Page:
# Numerical code, floating point divergence

Hi all;
What is wrong with the following code? It prints “Infinity” when I run it in the interactive interpreter.

``````let pi_approx =
let rec sum n accum = if n = 0 then accum else sum (n - 1) (accum + (1. / (float (n * n))))
6. * sum 80000 0.

printf "%f" pi_approx
``````

I thought the tailcall annotation might help but it did not.

``````[<TailCall>]
let rec sum n accum = if n = 65535 then accum else sum (n - 1) (accum + (1. / (float (n * n))))

let pi_approx =
sum 80000 0.
printf "%f" pi_approx
``````

Nothing to do with recursion, apparently.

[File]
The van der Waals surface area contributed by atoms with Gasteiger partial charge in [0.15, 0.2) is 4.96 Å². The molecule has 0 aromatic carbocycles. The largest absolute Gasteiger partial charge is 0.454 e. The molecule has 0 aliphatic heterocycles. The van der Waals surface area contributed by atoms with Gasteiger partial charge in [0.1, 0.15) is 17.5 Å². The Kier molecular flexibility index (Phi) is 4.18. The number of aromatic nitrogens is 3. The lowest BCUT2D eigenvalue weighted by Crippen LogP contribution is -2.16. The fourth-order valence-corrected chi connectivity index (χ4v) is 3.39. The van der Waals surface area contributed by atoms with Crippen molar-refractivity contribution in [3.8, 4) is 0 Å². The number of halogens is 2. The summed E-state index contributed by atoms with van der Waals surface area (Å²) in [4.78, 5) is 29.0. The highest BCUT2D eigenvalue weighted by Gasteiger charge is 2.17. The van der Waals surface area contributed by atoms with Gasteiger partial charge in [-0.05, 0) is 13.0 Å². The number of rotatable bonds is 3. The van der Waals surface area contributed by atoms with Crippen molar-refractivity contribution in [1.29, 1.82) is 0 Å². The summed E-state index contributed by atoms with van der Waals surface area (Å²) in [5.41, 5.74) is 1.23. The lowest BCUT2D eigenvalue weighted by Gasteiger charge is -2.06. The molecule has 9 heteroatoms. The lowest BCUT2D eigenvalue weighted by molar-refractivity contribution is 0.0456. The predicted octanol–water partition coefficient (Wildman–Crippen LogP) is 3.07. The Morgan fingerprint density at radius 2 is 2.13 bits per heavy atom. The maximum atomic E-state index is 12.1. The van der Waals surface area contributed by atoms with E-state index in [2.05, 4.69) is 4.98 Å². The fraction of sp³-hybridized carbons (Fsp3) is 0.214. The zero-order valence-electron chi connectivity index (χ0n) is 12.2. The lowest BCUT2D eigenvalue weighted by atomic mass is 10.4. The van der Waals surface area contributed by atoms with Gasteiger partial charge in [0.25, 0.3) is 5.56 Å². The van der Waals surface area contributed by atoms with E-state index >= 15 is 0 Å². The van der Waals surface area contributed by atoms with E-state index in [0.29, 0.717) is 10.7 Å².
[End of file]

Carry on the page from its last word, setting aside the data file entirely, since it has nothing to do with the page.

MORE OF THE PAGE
``````let pi_approx =
let mutable sum = 0.
for i = 1 to 80000 do
sum <- sum + (1. / float (i * i))
done
sum

printf "%f" pi_approx
// Infinity
``````

Ah it’s because integers in F# are 32 bits by default. I see. Cool!

Even if the `ints` are changed to `long ints`, the resultant value is, unless I’m not reading it correctly, nowhere near the value of PI:

val pi_approx: float = 9.869529402

Is that what you are trying to do? Or is the actual result in this case irrelevant to the question?

1 Like

Hi @GarryP ,

Yes, that’s a silly typo that I didn’t bother to correct after I identified the divide by zero error, as I felt that a finite real number was a much superior approximation to pi than Infinity is

It is actually pi squared, not pi, the window to edit the original code has lapsed but the correct code should modify the last line to take the square root of the whole expression.

Ah, I see. That’s all good then. Thanks for clearing that up.